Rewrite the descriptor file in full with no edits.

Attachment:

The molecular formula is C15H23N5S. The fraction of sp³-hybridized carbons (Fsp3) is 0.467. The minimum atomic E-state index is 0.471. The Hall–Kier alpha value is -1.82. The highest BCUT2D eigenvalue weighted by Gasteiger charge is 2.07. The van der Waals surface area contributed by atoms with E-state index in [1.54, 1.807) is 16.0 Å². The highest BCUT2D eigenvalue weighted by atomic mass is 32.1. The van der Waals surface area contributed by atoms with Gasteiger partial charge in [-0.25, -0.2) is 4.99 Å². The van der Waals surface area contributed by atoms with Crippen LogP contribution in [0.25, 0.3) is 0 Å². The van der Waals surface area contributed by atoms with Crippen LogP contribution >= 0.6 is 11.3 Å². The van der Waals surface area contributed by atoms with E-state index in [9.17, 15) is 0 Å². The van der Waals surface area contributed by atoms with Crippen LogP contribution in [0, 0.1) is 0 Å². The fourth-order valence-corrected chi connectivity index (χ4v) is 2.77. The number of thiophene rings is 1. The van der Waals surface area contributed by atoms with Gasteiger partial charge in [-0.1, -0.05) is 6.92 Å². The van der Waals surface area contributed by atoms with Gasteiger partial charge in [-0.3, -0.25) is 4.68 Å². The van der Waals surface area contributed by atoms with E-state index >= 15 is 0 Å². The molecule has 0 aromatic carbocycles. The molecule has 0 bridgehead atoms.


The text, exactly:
The molecular formula is C15H23N5S. The fraction of sp³-hybridized carbons (Fsp3) is 0.467. The minimum atomic E-state index is 0.471. The Hall–Kier alpha value is -1.82. The highest BCUT2D eigenvalue weighted by Gasteiger charge is 2.07. The van der Waals surface area contributed by atoms with E-state index in [1.54, 1.807) is 16.0 Å². The highest BCUT2D eigenvalue weighted by atomic mass is 32.1. The van der Waals surface area contributed by atoms with Gasteiger partial charge in [-0.25, -0.2) is 4.99 Å². The van der Waals surface area contributed by atoms with Crippen LogP contribution in [0.25, 0.3) is 0 Å². The van der Waals surface area contributed by atoms with Crippen LogP contribution >= 0.6 is 11.3 Å². The van der Waals surface area contributed by atoms with E-state index in [9.17, 15) is 0 Å². The van der Waals surface area contributed by atoms with Crippen LogP contribution in [0, 0.1) is 0 Å². The fourth-order valence-corrected chi connectivity index (χ4v) is 2.77. The number of thiophene rings is 1. The van der Waals surface area contributed by atoms with Gasteiger partial charge in [-0.1, -0.05) is 6.92 Å². The van der Waals surface area contributed by atoms with Gasteiger partial charge in [-0.3, -0.25) is 4.68 Å². The van der Waals surface area contributed by atoms with E-state index >= 15 is 0 Å². The molecule has 0 aromatic carbocycles. The molecule has 0 bridgehead atoms.